Cheriese Walcott’s sound leadership
Cheriese Walcott (Photo: Joseph Wellington)

ONCE solving problems and offering a helping hand are involved in anything that she does, Cheriese Walcott would always be eager to take on those opportunities.

That’s why it was easy for the 42-year-old to love her job as chief executive officer and commissioner of lands at the National Land Agency (NLA).

“I am determined to get things done. Most of my life, I have always been very goal-oriented even as a child, setting my own targets. I like to solve the puzzle and get a solution and I think that is one of the things that has really followed me from high school to college, to the working world,” she told All Woman.

Admitting that she was fixed on working and gaining experience at the agency for three years then moving on, Walcott ended up being there for 17 years.

She earned a spot at the agency in 2005 as a legal officer two, then climbed up the ladder to the post of legal officer four in 2009. In 2013, Walcott became a manager and registrar of titles before acting in her current position.

“It was a combination of hard work and taking advantage of opportunities that came up because if people didn’t move on there wouldn’t be any position for me to move up in. It was all about being there at the right time and working hard to get those opportunities,” she said.

Dubbing herself as a ‘NHT baby’ since she was exposed to her mother’s work at National Housing Trust (NHT) for over 30 years, Walcott said she knew any job dealing with land was always her passion.

“My mom worked in the Clarendon Branch Office at NHT, so I grew up around housing and land and I saw how important it was to the average person to own a piece a land and to own a home,” she said.

“For most people, buying a house is one of the greatest transactions they would do in their entire life, whereas for me and the knowledge I garnered at the titles office, it was a simple matter, but it is to help them to make sense of that. I do take joy and satisfaction in being of service and helping people and as CEO, it gave me a wider platform to continue that,” she added.

Noting that her role as CEO is not only about overseeing the titles office, Walcott said she also takes pleasure in delivering good service.

“For my day to day life here it is far more administrative. It consists of Zoom meetings morning to evening, a lot of e-mails — on average I am responding to 500+ e-mails in a week. It’s also about having that collaboration [with people] and I do enjoy that as well. As CEO, part of my duties is to reach out to other CEOs at other entities to form partnerships,” she explained.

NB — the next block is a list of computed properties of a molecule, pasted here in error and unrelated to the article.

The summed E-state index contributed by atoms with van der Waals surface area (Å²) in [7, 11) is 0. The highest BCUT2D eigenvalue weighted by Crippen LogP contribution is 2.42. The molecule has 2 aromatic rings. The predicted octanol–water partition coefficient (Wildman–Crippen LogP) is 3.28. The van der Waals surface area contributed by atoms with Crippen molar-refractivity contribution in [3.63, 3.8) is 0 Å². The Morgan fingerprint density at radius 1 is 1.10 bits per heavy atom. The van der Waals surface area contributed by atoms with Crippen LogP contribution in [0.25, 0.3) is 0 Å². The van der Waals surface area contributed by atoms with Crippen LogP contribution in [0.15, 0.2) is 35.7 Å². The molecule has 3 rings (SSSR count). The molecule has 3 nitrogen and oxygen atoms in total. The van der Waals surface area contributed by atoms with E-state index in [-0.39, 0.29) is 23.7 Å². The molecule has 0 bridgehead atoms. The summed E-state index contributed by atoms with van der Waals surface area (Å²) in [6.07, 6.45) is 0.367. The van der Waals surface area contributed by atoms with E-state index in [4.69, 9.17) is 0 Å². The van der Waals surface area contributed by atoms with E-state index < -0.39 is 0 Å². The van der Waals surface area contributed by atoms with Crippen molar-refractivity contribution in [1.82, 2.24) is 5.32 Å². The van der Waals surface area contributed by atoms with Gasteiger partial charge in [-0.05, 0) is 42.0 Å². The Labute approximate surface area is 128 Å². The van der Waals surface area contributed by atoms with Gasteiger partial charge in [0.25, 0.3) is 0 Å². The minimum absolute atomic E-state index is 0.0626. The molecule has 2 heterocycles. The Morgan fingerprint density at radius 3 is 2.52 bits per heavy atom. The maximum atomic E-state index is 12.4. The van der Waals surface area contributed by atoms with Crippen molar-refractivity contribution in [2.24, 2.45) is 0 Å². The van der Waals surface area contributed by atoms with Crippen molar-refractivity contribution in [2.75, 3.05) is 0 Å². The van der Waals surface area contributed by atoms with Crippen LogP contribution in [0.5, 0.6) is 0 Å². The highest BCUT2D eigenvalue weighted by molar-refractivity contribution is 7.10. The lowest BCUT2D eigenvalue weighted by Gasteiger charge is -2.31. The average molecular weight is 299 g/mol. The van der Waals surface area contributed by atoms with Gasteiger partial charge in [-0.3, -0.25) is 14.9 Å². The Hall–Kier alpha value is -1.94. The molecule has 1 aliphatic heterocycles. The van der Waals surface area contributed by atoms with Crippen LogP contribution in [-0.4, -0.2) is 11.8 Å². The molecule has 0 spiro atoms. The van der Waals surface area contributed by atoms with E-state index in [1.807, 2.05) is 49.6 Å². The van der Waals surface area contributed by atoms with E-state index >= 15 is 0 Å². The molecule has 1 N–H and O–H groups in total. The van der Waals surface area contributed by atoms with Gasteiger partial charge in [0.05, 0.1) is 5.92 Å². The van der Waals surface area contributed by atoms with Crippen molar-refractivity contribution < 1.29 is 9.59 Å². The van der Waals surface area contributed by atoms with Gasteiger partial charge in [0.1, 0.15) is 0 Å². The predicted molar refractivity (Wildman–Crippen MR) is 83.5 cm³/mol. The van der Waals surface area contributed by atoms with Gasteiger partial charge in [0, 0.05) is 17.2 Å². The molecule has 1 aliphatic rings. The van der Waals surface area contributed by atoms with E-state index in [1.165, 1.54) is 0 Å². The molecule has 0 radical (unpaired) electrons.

And when the job gets extremely difficult, Walcott said her attitude of optimism and great team members always helps to manage the stress.

“You know when you have those days when everything seems to go wrong? I think what helps me to manage it is having people I can rely on. So picking the team around me that will support me and they are there for me and knowing how to stand quickly on my feet and manage crisis helps. You have to be very good at that and I think because I think quickly on my feet, and I don’t allow the pressures of work to crush me — if something happens, in my view there is always a solution and so I am going to find it,” she said.

Additionally, family life contributed to her development throughout her career.

Walcott grew up in Lionel Town, Clarendon, then moved to Old Harbour with her parents in order to complete secondary education at Clarendon College.

That was before she went on to study for two years at UWI’s Cave Hill campus in Barbados, one year at UWI’s Mona campus and two years at Norman Manley Law School to complete her Bachelor of Laws degree.

She said she and her brother were always encouraged to achieve success.

“We have a very tight-knit family. We are very close to our parents, we speak everyday, we have that family support,” she said.

“I also think my mother has set my work ethic. Even how she operated between home and work and balancing both, inspired me to do the same. So having that support at home gave me the confidence to basically go for what I want. Seeing how my mom handles that work and home life inspired me, they accept me for who I am and I think that support is what gives me the confidence to go out there and do the best I can,” she said.

Amid the demanding work hours in ensuring she gets the job done, Walcott said she always looks forward to spending time with her six-year-old daughter and relaxing for fun.

“She is my boss, she likes her own way but it’s wonderful because she is her own little person and enjoys that family life. I enjoy being at home with her in the evenings and on weekends and I also enjoy my KFC, watching TV and being a homebody. I think that ability to step away from the role and the title is what keeps me grounded,” she said.

Brittny Hutchinson

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